Zimbabwean consumers boycott Choppies14 July 2016
Zimbabwean consumers are boycotting to buy groceries in giant retail supermarkets, Choppies in protest of Vice President Phekezela Mphoko’s continued stay in a leafy hotel at the expense of the taxpayers. Choppies is a Botswana multinational grocery and general merchandise retailer headquartered in Gaborone.
Choppies is a listed company on the Botswana Stock Exchange, and is a constituent of the BSE Domestic Company Index with an approximate market capitalization of over P3 billion. The company is also listed on Johannesburg stock exchange.
In 2013, Choppies struck a deal for an undisclosed amount giving Mphoko 51% of Nanavac Investment, the Choppies holding company in Zimbabwe.
Mphoko, who is former ambassador to Botswana has been staying in Harare’s Sheraton Hotel since being appointed Vice President of Zimbabwe in 2014 in the process gobbling over US$300 000 (P3,3 million) of tax payer’s money. He has refused to stay in a US$3 million mansion (P330 million) built by the Zimbabwean government arguing it was substandard at a time when the government has failed to pay civil servants June salary.
Prominent human rights activist Stan Zvorwadza, who is leading the campaign, said the call to boycott Choppies Supermarkets was meant to force Mphoko to leave the hotel.
“Consumers have many alternative and they cannot continue to support the businesses of heartless individuals like Mphoko. We have protested at the hotel and the police have harassed and beat us. The citizens have suffered enough and this is the only way to show our disgruntlements,” he said.
The #boycottchoppies has been trending on social media with many people supporting the move and the urban population which has constantly voted the opposition since 2000 is heeding the call.In an apparent panic mood Mphoko told journalists in Bulawayo, Zimbabwe’s second biggest city last Sunday that Choppies was still the ordinary people’s choice.
“We run Choppies, it is a people’s shop. Our low prices have forced every retailer to reduce theirs. They can’t overcharge because people would opt for Choppies. They want to tell lies and say I’m corrupt as a justification so that when they go and attack Choppies, they would have misled people,” he said.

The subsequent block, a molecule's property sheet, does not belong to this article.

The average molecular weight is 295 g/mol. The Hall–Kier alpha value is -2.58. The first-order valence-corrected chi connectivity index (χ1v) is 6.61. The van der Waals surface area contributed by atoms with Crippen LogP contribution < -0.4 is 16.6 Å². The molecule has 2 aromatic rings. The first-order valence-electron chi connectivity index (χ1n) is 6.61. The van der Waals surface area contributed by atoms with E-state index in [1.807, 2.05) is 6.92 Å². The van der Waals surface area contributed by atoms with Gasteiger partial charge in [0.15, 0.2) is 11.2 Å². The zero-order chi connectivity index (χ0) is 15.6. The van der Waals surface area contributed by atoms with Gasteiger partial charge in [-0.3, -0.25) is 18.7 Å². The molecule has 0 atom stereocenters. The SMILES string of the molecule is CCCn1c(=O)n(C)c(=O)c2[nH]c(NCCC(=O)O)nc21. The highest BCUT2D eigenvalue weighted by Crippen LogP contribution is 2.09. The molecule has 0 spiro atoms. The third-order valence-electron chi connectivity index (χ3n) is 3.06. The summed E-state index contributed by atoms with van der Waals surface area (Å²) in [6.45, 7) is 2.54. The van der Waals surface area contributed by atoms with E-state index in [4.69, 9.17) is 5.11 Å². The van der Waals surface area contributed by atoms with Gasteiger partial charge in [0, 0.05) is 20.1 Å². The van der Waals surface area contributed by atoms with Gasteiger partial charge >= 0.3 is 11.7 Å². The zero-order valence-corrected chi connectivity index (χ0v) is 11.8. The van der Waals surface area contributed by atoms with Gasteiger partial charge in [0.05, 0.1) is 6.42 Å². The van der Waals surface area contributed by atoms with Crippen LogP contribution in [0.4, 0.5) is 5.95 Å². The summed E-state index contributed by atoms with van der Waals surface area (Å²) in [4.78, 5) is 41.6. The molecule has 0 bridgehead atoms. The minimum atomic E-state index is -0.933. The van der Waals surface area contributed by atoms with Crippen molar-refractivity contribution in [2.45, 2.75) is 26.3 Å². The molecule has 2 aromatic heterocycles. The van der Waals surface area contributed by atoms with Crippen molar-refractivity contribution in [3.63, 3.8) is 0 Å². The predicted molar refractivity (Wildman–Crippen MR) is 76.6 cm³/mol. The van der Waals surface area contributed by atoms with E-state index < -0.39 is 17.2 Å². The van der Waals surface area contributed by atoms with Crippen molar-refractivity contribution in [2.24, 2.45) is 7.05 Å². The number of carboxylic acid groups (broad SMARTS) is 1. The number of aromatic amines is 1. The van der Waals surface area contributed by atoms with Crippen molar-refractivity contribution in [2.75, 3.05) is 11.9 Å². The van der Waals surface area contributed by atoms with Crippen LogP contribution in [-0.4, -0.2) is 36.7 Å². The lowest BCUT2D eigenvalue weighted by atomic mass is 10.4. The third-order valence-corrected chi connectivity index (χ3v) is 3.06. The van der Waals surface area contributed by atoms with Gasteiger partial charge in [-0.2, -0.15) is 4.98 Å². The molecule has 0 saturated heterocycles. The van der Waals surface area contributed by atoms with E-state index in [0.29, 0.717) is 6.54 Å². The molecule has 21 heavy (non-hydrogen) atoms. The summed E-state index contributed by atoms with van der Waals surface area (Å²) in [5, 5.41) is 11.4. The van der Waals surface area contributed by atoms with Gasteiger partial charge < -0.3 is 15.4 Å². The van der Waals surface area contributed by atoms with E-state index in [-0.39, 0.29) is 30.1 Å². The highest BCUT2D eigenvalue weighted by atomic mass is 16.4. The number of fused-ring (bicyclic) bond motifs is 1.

He said there were people who were on a smear campaign to tarnish his image.”I know the people who are responsible. They know that I’m not corrupt. I have a very clean record throughout my life and that is the biggest problem they have. I don’t have any record of transgression. For them to carry out their plot they need to soil my name first but it won’t work,” he said.
Choppies Zimbabwe had in the past months hit headlines for the wrong reasons. An employee of the company, who spoke on condition anonymity, told Zimbabwean publication the Southern Eye early this year that they were working in fear.
“The problem which all workers at Choppies are facing is that we are living in fear after being threatened with retrenchments by the vice-president’s son who is the director of the company, if we ask for our overtime money,” said the worker.
He said they were forced to work overtime during the festive season and they expected to be paid.
The employee said they were surprised at the end of January to receive a message informing them that that no overtime was going to be paid for, but the hours would be converted to off days.
“After that the workers committee demanded to meet the management over the issue and this is when the director (Siqokoqela) indicated that he was not paying for overtime and anyone who wanted the money should approach him in person and get his or her money, and thereafter be retrenched,” the employee said.
* Masau is a Zimbabwean journalist currently studying at the University of the Witwatersrand. He ocassionally writes for INK Centre for Investigative Journalism